On 28 August 2019, the First-tier Tribunal found in American Express Services Europe v HMRC1 that the taxpayer was making exempt payment services to a company located outside the EU and could therefore recover VAT. HMRC argued that the taxpayer was making these exempt supplies to a company established in the EU, so that it did not have input tax recovery. This case highlights the importance of correctly determining the recipient of a supply of services, which can effectively be done by looking at the contractual arrangements, and considering whether these are in line with the commercial and economic reality.
American Express Services Europe Limited (AESEL) is a card issuer, "an entity that issues American Express cards to persons (card members) who use them as a form a payment for goods and services, subject to terms and conditions of use." In that role, AESEL made supplies of payment services. There was no dispute that AESEL supplied the payment services to another member of the Amex Group but the parties disagreed about which one of two other members of the Amex Group received the services. AESEL believed that it supplied the payment services to American Express Travel Related Services Company, Inc. (TRSCo), which is established outside the EU so that it could claim input tax.
On the other hand, HMRC's view was that AESEL made exempt supplies of payment services to American Express Payment Services Limited (AEPSL) which was established in the EU, so that no input tax recovery was possible.
The judgment of the FTT
In support of their line of arguments, HMRC relied primarily on the phrase "on behalf of the acquirer" in the card issuer agreement to argue that AESEL should be regarded as not making supplies of payment services to TRSCo but as making them to AEPSL. The FTT did not agree with such viewpoint, and found that article 7.01 of the card issuer agreement described the fulfilment of a service that TRSCo provided to AEPSL, i.e., the service of processing and presenting charges. The FTT therefore rejected the notion that TRSCo was a mere conduit for the provision of the payment services by AESEL to AEPSL.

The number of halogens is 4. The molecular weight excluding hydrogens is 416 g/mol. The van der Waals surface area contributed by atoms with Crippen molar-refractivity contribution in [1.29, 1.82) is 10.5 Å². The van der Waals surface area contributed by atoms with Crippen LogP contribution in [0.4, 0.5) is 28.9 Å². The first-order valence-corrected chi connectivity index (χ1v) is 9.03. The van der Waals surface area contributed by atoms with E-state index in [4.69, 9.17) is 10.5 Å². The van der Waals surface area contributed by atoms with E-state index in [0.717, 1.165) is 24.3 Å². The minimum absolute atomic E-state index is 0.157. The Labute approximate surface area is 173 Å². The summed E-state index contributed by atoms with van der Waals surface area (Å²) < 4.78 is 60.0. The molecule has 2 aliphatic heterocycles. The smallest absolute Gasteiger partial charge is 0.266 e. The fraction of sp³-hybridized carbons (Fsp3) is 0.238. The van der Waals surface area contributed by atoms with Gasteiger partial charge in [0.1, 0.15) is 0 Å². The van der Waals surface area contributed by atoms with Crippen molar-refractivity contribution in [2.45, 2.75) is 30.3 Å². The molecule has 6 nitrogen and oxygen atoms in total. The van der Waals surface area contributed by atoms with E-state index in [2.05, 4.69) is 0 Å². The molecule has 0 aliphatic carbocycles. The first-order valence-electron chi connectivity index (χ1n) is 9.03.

The FTT then had to decide whether the contractual position corresponded to the commercial and economic reality. The FTT found that the disparity in levels of consideration obtained by AESEL and TRSCo did not necessarily mean that the commercial reality departed from the contractual position. In a similar vein, the FTT did not accept that in order to provide a payment service to TRSCo, AESEL must make a payment to TRSCo. The settlement of amounts due, by way of making accounting entries to change the inter-company balances, was treated by the FTT as transactions concerning payments and transfers for the purposes of Article 135(1)(d) of the VAT Directive, in line with CJEU judgments.
Interestingly, unlike determining who the supplier is, there is no guidance in the VAT Directive on how to determine who the actual recipient of the supply is, which is quite surprising given that it is a fundamental aspect to the correct functioning of the VAT system. This case reiterates the requirement to have a two-stage approach, which starts by looking at the contractual position, and then consider whether it aligns with the commercial and economic reality. This judgment highlights the importance of having well drafted contracts, and the necessity to gather enough evidence from the business to support the contractual position.